Swanny

“A good dog is so much a nobler beast than an indifferent man that one sometimes gladly exchanges the society of one for that of the other.” William Francis Butler

http://www.tworiversak.com/mushing.htm
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penrod

150 Posts

Posted - 03/01/2007 :  10:50:18 AM  Show Profile  Reply with Quote
Another fantastic example of small kennel, with great results, is the current writer for Cabela's, Jon Little. I don't think he ever has more than maybe 30 dogs in his yard, 4th place a few years back at Iditarod shows it can be done.

The whole "puppy mill" idea from Joe Runyan's book was disturbing to me, not my style at all.

Small kennels can win, just takes a very good dog person to maximize the potential of the dogs.
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Dennis Waite

USA
153 Posts

Posted - 03/01/2007 :  11:09:53 AM  Show Profile  Visit Dennis Waite's Homepage  Reply with Quote
Swanny, your comment on the "good eye" would suggest that knowing winning/competitive characteristics should guide breeding and limit the number of breedings in any given kennel. That would make for fewer adoptions and greater chances of successful placement. The references you made to the small competing kennels shows that the large scale breeding described by Runyan may very well be a part of mushing past. A new paradigm . . . perhaps it has already begun.

Dennis Waite
Phoenix Consultation
www.phoenixconsultation.com/rescue

Edited by - Dennis Waite on 03/01/2007 11:10:36 AM
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musher dad

USA
52 Posts

Posted - 03/01/2007 :  12:24:39 PM  Show Profile  Reply with Quote
Interesting responses but I must say I am a little underwhelmed given that sled dog names has 191 responses and this thread has 12. Given the number of views and the gravity of this issue I was expecting more.

If I am not mistaken Runyan's book is over 20 years old and, no offense to Mr. Runyan, it may be a bit dated. Sled dog sports are relatively young and new strategies and innovations would logically develop as it matures. Perhaps this is it.

I always hear that its all about the talent level of the dogs and the musher's role is more about not screwing it up rather than improving dogs who's talent level is marginal. That seems to be the justification for the numbers: greater numbers results in a better chance of success due to a larger pool from which to draw your talent.

The question I would like to pose is this: Why do some musher's breed in such large numbers? Is it becasue they can? Because its easier than working with dogs? Easier than learning about genetics? Easier than investigating bloodlines? Easier than innovation? Maybe "easy" isn't the right word. Perhaps "simpler" is more accurate.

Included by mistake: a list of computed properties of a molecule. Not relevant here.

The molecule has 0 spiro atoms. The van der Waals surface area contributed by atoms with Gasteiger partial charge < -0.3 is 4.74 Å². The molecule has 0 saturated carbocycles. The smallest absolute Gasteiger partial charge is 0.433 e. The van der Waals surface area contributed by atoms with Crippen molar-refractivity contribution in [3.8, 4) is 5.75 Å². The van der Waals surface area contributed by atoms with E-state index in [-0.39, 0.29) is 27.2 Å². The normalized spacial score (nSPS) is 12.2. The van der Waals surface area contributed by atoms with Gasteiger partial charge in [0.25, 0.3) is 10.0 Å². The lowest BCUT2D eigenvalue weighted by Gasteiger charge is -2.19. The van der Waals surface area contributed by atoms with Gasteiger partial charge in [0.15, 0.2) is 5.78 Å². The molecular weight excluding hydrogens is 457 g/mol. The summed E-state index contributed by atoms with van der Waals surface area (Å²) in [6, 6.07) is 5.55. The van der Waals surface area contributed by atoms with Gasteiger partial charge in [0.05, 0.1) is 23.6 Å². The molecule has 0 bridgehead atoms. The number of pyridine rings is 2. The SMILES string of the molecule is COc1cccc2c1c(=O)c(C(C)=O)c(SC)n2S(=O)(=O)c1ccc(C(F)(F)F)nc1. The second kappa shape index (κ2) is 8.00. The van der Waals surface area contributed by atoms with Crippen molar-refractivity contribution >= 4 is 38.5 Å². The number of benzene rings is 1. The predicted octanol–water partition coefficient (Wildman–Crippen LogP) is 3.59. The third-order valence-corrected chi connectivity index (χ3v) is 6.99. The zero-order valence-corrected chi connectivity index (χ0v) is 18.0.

Tim Eichinger
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JT

109 Posts

Posted - 03/01/2007 :  3:52:52 PM  Show Profile  Reply with Quote
take 3.5 seconds and look at the elite level of competition in today's distance races; two years ago 2005 iditarod 40 minutes separated 1st and 4th in nome; this years kusko 300 = 8 minute margin between 1st and second, last years a two minute gap. The top kennels raise lots of pups from super proven dogs, and have the staff and money to maximize the potential of all those dogs, each yearling crop is essentially nurtured into a winning team and blended into the other yearling crops and the resilient dogs ultimately emerge as competitive repeat finishers at the 1000 mile level and subsequently become influential in the breeding program. So you can have 24 prime healthy dogs and be competitive, but you better have another 12+ yearlings from basically guranteed ultra-competitve breedings coming up, plus maybe an experimental breeding or two on the side to expand the gene pool and try to improve what you are working with -- otherwise you are best off coming to grips with the limits of your program from a professional standpoint.
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Judy Rybinsky

USA
20 Posts

Posted - 03/01/2007 :  4:46:31 PM  Show Profile  Reply with Quote
Small kennels that are winning are not necessarily keeping a marginal dog and turning it into a champion. Many just keep the best.
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GA Musher

36 Posts

Posted - 03/01/2007 :  5:25:44 PM  Show Profile  Visit GA Musher's Homepage  Reply with Quote
Wasn't it Frank Turner who said he thought mushers should "do more with less" in a Sled Dog Sports interview last year?
I think he's on the right track in a lot of areas, including the culling issue.

I must admit that I am not the biggest Joe Runyan fan. He's written very good articles on the Iditarod and mushing but I don't agree with some of his "dog philosophy."

I don't think any musher should have more dogs than they can afford to keep. And churning out puppies hoping just a few will make the grade is irresponsible in my opinion. That certainly doesn't mean you can't have a big kennel but it does mean you should be able to provide all of your dogs with a good home and lots of exercise.

Alice

"Dog & Sled" - http://www.dx4solutions.com/dogandsled/